Progesterone, Flushes and Your Heart
Confusing synthetic progestins found in HRT with bioidentical progesterone has led to some wrong assumptions about the effectiveness and safety of the hormone and hidden its real benefits to women.
A study from a research team at the University of British Columbia has clarified a real confusion among women, and also many of their doctors.
We have known for many years that oestrogen and the synthetic progestins increase the risks of heart attack and stroke and this is one of the reasons why long term use of HRT is discouraged.
Unfortunately there was also a widespread assumption at that time that natural progesterone would have the same risks because of its molecular similarity to progestins, what they failed to see were the very real differences between the two.
The late Dr John Lee, the pioneer of natural progesterone cream usage, likened it to having a key cut: the progestin key goes in the lock but does not open the door, but bioidentical progesterone is recognised by the body as a genuine key and the door to hormone balance is readily opened.
Progesterone is safe for heart health, and effective for flushes and night sweats
This study confirmed that treatment with progesterone was shown to alleviate severe hot flushes and night sweats with no cardiovascular risk.
This is no surprise to bioidentical doctors who know progesterone’s role in actually supporting heart health and effectively reducing menopausal symptoms but this study makes positive reading for everyone interested in the effectiveness of bioidentical hormones.
The study was conducted by Dr. Jerilynn C. Prior, a professor of endocrinology and the head of Centre for Menstrual Cycle and Ovulation Research and who was a colleague of Dr John Lee.
Why HRT is not the answer
HRT has been the preferred way for doctors to deal with menopausal symptoms using a combination of synthetic oestrogen and synthetic progesterone (progestins) to reduce the frequency and severity of hot flushes and night sweats, as well as to prevent osteoporosis.
However many women find themselves unable to tolerate it, and the ongoing research over this period has shown that it increased the risk of heart disease and strokes plus breast and other hormonal cancers.
HRT formulas included a progestin (not progesterone) to guard against a thickening of the endometrium which could lead to uterine cancer.
Women who have had a hysterectomy were given oestrogen-only HRT which has led to more problems as they are having unopposed oestrogen and no protection from progesterone at all and so the increased risk of heart disease and breast cancer still remains.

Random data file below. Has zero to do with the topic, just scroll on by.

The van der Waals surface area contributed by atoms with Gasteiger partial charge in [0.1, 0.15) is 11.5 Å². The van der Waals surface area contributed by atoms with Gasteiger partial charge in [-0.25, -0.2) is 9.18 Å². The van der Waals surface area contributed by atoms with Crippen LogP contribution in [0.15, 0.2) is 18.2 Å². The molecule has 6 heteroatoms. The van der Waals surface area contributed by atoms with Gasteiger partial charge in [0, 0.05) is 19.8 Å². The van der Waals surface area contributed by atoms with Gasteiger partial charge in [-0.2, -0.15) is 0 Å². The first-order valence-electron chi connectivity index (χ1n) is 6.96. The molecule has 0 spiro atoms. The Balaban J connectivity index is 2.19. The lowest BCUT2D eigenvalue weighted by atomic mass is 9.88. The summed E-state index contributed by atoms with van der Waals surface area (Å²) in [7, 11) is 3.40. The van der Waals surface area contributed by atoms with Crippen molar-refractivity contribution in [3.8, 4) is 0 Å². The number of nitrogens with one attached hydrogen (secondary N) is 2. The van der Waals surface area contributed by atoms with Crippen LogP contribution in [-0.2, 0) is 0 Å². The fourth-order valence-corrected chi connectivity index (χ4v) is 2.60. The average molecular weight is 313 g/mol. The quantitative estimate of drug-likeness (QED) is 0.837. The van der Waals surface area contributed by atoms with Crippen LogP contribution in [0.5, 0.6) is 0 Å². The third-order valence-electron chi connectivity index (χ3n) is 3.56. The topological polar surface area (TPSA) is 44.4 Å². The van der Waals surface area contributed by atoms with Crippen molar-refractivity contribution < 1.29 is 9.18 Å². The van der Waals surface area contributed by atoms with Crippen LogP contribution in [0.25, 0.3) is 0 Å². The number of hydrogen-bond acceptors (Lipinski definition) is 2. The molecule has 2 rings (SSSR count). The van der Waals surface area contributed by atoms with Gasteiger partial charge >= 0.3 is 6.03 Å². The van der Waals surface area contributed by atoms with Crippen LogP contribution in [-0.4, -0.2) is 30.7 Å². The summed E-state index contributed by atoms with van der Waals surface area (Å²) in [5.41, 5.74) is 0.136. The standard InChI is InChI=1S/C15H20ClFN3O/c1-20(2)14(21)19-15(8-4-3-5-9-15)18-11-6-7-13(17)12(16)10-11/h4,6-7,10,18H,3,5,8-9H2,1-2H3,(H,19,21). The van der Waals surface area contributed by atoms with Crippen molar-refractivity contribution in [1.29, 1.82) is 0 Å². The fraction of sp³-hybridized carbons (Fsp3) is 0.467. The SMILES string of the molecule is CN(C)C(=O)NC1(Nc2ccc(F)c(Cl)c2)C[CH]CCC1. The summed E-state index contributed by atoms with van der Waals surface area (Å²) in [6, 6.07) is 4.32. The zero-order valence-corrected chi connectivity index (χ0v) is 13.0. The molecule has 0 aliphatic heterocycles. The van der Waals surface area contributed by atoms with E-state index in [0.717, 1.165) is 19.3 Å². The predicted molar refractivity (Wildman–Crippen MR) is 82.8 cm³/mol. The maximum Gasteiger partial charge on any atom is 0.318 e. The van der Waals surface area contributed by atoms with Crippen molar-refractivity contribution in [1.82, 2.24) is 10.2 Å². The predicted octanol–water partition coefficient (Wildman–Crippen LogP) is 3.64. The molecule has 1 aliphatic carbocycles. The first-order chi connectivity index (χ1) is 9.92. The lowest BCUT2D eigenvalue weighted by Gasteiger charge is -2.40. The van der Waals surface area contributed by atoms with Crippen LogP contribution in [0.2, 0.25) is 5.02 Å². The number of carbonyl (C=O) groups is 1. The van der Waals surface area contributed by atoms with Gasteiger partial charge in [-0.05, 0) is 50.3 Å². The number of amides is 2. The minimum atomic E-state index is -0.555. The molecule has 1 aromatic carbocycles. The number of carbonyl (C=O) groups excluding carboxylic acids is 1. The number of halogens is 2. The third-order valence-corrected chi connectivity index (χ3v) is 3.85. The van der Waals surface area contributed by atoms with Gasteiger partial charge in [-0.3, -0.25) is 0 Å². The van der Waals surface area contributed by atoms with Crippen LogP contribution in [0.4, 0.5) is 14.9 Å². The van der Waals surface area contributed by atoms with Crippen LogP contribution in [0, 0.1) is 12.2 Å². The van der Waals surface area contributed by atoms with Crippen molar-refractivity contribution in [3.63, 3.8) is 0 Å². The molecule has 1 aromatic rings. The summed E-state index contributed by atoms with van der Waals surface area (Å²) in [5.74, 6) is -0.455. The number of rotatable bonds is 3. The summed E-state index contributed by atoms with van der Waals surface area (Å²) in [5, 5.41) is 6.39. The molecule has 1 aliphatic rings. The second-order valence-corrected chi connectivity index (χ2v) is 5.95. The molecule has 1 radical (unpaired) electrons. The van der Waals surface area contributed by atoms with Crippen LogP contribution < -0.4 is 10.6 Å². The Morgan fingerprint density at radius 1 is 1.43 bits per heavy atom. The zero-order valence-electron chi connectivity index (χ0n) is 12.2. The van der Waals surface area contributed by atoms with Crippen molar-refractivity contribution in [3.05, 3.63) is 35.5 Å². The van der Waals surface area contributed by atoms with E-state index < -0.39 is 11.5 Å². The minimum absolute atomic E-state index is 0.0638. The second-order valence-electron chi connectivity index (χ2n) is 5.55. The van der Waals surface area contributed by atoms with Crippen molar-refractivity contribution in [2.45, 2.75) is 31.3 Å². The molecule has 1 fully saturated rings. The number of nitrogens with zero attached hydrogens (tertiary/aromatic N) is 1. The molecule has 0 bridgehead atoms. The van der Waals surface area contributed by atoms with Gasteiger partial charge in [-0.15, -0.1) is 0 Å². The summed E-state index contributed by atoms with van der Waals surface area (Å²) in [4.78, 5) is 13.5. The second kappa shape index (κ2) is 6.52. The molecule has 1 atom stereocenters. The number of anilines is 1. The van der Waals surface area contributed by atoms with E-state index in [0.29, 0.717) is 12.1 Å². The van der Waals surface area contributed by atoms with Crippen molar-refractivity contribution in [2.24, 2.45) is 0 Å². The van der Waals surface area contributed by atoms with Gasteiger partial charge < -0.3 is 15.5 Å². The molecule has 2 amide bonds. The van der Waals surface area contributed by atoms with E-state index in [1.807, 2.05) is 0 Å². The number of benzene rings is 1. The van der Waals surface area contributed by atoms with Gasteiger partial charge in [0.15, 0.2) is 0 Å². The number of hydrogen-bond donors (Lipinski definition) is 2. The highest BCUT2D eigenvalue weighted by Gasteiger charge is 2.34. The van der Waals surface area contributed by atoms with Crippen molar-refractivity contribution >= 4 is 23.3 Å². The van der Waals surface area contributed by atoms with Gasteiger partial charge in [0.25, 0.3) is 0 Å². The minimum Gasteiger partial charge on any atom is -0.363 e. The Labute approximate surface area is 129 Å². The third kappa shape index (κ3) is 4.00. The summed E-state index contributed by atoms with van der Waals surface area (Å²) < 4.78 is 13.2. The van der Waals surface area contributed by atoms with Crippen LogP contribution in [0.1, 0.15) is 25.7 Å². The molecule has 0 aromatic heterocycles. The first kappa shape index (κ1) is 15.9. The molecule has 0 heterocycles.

This is one reason why HRT use is now recommended for no longer than 2-5 years.
The trial outcome
The three month trial took 110 women and gave half a placebo and half progesterone and the researchers used each woman’s age and changes in blood pressure and cholesterol levels to calculate their 10-year risk of a heart attack and other blood vessel diseases. There was no increased risk between those taking progesterone and the control group. Dr Prior commented
“Many women are apprehensive about taking progesterone for hot flashes because of a belief that it carries the same – or even greater – risks than oestrogen. We have already shown that the benefits of progesterone alone have been overlooked. This study demonstrates that progesterone’s risks have been overblown.”
Dr Prior has been prescribing progesterone since it became available in Canada in 1995, for postmenopausal women to treat flashes and night sweats, and for peri-menopausal women to alleviate hot flashes, heavy menstrual flow and sore breasts.
Hot flushes are one of the major symptoms that can make menopause a misery. Women with a history of heart disease are discouraged from HRT, but this has led to them thinking that progesterone also may not be helpful.
The reverse is shown to be true as bioidentical hormones do not carry the same risks as conventional HRT and certainly bioidentical progesterone can safely be used to control hot flushes and the oestrogen dominance that is also common at menopause.
If you are concerned about your heart health, then diet also has a major part to play and this article has some helpful information on what not to eat.